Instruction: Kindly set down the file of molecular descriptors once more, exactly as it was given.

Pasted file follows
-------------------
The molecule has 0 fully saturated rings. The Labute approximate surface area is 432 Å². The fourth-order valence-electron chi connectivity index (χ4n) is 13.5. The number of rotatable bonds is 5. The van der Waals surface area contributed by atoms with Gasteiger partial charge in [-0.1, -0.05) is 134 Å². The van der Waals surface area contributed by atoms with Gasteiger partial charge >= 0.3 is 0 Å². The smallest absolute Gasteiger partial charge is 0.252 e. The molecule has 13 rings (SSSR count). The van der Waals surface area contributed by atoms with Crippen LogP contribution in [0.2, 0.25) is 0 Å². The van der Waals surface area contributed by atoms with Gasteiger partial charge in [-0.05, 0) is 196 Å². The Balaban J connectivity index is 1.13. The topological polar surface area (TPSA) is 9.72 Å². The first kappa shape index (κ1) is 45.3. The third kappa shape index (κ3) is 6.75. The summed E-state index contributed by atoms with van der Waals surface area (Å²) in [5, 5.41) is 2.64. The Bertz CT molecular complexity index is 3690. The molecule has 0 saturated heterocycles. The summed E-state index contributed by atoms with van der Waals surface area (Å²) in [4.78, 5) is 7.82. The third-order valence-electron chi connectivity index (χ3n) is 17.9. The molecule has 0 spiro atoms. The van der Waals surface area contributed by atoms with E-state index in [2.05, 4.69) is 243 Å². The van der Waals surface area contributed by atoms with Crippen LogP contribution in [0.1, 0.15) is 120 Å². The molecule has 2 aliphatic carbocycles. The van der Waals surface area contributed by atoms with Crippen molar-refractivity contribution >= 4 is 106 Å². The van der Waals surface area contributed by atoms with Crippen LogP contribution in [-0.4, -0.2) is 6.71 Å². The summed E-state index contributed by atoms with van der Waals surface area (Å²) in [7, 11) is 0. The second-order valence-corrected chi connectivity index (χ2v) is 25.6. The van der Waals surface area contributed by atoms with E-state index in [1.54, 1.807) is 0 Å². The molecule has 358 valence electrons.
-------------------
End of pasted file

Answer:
The molecule has 0 fully saturated rings. The Labute approximate surface area is 432 Å². The fourth-order valence-electron chi connectivity index (χ4n) is 13.5. The number of rotatable bonds is 5. The van der Waals surface area contributed by atoms with Gasteiger partial charge in [-0.1, -0.05) is 134 Å². The van der Waals surface area contributed by atoms with Gasteiger partial charge >= 0.3 is 0 Å². The smallest absolute Gasteiger partial charge is 0.252 e. The molecule has 13 rings (SSSR count). The van der Waals surface area contributed by atoms with Crippen LogP contribution in [0.2, 0.25) is 0 Å². The van der Waals surface area contributed by atoms with Gasteiger partial charge in [-0.05, 0) is 196 Å². The Balaban J connectivity index is 1.13. The topological polar surface area (TPSA) is 9.72 Å². The first kappa shape index (κ1) is 45.3. The third kappa shape index (κ3) is 6.75. The summed E-state index contributed by atoms with van der Waals surface area (Å²) in [5, 5.41) is 2.64. The Bertz CT molecular complexity index is 3690. The molecule has 0 saturated heterocycles. The summed E-state index contributed by atoms with van der Waals surface area (Å²) in [4.78, 5) is 7.82. The third-order valence-electron chi connectivity index (χ3n) is 17.9. The molecule has 0 spiro atoms. The van der Waals surface area contributed by atoms with E-state index in [2.05, 4.69) is 243 Å². The van der Waals surface area contributed by atoms with Crippen LogP contribution in [0.1, 0.15) is 120 Å². The molecule has 2 aliphatic carbocycles. The van der Waals surface area contributed by atoms with Crippen molar-refractivity contribution >= 4 is 106 Å². The van der Waals surface area contributed by atoms with Crippen LogP contribution in [-0.4, -0.2) is 6.71 Å². The summed E-state index contributed by atoms with van der Waals surface area (Å²) in [7, 11) is 0. The second-order valence-corrected chi connectivity index (χ2v) is 25.6. The van der Waals surface area contributed by atoms with E-state index in [1.54, 1.807) is 0 Å². The molecule has 358 valence electrons.